When she turned up, she saw her son “engaged” with the same boy, and more than a dozen other students on the other boy’s side. “All I could say is Miguel hurry up and park the car,” she said, referring to her husband. “I got out, I grabbed him by his backpack to pull him off and everybody just thinks that I’m some superwoman, like, these kids are big, the kid’s taller than me, I’m only 5’3”, and I’m pulling him off, Miguel is trying to clear the crowd because all the kids are going ‘fight’–you know middle schoolers. My son backs off, I said get off of him, don’t touch him, like get the f– out of here. I probably cursed, absolutely. I was angry.” She and her husband took her son and four other students home. She said she didn’t instigate anything or enable a fight–she stopped the fight, and would do it again to protect her child or any child she loves. “I wish you were in my shoes. What would you do if your kid was getting beat inside of a school?” she asked, in tears, asking where was the school’s anti-bullying policy, and repeated the sheriff’s “mother of the year” quip in disbelief.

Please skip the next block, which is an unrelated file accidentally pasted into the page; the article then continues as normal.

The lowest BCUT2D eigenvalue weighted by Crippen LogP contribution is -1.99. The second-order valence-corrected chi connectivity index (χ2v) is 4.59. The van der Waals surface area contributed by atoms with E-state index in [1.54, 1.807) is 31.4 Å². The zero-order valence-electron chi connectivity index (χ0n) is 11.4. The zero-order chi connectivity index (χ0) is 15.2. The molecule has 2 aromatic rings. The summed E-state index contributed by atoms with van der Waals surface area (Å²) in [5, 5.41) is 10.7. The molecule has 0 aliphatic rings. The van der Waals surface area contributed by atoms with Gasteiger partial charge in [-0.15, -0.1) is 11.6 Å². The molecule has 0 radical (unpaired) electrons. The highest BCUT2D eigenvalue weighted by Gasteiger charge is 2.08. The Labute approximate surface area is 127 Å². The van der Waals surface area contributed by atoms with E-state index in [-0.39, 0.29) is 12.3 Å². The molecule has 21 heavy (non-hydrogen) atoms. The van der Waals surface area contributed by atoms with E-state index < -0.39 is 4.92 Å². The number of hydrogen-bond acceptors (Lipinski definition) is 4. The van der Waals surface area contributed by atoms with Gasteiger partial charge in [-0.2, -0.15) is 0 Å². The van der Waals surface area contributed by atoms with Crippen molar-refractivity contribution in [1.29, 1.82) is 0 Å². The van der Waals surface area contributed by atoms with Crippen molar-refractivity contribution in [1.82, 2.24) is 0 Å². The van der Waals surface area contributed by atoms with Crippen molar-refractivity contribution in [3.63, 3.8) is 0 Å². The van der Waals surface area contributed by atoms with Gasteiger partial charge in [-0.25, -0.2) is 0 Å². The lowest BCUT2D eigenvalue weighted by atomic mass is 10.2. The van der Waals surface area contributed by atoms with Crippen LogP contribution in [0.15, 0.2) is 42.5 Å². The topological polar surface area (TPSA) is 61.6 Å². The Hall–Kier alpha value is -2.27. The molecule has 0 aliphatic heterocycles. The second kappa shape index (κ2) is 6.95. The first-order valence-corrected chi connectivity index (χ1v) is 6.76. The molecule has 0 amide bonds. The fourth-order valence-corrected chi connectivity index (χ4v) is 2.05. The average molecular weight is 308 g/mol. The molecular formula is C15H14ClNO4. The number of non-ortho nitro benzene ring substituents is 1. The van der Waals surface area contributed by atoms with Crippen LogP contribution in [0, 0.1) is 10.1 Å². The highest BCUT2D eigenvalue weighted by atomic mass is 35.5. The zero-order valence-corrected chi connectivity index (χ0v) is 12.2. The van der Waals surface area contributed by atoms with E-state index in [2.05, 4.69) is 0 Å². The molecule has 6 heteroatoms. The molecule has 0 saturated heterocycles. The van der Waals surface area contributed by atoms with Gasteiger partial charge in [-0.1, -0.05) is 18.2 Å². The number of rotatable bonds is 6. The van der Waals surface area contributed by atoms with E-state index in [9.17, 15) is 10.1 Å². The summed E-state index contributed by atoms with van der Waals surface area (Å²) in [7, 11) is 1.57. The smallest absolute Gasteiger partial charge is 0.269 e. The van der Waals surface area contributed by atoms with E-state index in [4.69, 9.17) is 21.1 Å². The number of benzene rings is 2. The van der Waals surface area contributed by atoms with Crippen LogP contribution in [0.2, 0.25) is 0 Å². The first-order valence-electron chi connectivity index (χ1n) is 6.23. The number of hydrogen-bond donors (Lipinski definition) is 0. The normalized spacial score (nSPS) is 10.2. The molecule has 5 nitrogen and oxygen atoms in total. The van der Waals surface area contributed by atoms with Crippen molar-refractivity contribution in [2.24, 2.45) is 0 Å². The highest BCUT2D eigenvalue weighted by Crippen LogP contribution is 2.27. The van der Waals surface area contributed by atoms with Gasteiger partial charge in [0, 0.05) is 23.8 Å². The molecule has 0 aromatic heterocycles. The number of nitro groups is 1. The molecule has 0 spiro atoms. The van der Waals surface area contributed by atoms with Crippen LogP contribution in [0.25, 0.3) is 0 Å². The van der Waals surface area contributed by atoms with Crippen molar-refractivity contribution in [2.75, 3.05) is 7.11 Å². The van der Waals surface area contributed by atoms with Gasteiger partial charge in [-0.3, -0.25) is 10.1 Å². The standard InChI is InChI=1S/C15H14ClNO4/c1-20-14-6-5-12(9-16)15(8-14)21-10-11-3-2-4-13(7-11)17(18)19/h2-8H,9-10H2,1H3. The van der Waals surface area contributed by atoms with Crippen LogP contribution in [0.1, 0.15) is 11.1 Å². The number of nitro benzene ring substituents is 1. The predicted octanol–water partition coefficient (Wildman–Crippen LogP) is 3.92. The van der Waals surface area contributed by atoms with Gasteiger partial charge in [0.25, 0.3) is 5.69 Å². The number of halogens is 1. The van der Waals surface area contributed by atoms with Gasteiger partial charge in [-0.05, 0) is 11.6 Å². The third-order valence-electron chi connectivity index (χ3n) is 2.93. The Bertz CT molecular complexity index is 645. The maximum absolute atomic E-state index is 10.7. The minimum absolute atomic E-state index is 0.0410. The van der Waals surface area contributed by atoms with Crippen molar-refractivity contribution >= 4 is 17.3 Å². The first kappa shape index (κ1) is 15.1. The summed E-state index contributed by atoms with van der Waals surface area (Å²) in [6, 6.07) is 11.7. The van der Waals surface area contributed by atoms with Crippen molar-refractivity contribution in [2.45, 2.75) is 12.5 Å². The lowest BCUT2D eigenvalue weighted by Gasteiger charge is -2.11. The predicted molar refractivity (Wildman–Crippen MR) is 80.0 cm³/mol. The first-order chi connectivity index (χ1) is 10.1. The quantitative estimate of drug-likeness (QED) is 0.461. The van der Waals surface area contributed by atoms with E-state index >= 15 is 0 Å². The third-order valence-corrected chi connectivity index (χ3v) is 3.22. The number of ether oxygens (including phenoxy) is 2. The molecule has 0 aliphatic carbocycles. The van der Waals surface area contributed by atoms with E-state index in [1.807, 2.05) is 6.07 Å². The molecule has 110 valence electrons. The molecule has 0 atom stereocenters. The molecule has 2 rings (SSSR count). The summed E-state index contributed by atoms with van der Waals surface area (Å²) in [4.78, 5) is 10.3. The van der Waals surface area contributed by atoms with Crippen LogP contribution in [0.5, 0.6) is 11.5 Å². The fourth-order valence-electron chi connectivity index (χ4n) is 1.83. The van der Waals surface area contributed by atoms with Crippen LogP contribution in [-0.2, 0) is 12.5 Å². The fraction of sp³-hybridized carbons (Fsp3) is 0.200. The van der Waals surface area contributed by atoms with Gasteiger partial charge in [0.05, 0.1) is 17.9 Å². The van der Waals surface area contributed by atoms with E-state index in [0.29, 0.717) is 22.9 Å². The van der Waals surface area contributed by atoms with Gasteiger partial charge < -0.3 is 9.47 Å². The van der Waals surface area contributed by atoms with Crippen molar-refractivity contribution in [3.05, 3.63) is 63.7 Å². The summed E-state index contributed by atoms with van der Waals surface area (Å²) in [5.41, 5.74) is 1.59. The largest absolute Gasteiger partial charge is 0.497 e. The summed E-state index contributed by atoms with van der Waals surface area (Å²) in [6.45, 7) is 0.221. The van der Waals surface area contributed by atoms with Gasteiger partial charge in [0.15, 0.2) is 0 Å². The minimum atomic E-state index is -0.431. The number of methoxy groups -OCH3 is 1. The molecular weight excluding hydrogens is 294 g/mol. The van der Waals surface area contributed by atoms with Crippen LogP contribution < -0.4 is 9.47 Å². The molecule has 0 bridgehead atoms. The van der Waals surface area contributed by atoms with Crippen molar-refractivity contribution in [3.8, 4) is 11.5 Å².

She said she could have easily pressed charges against the child who assailed hers, but she has a child of her own and did not want to ruin another child’s life with a record. “And you people have the audacity to call me names,” she said, before describing having a breakdown in the backseat of the patrol car after her arrest, and what she described as a harrowing experience.
In 2018, Anthony Gardiner, 34 at the time, faced battery and disorderly conduct charges after videos caught him either involved in or encouraging a fight between his son and another boy, and standing by as the two boys fought. In a plea deal, Gardiner pleaded no contest to the disorderly conduct charge. The battery charge was dropped. He was sentenced to six months’ probation.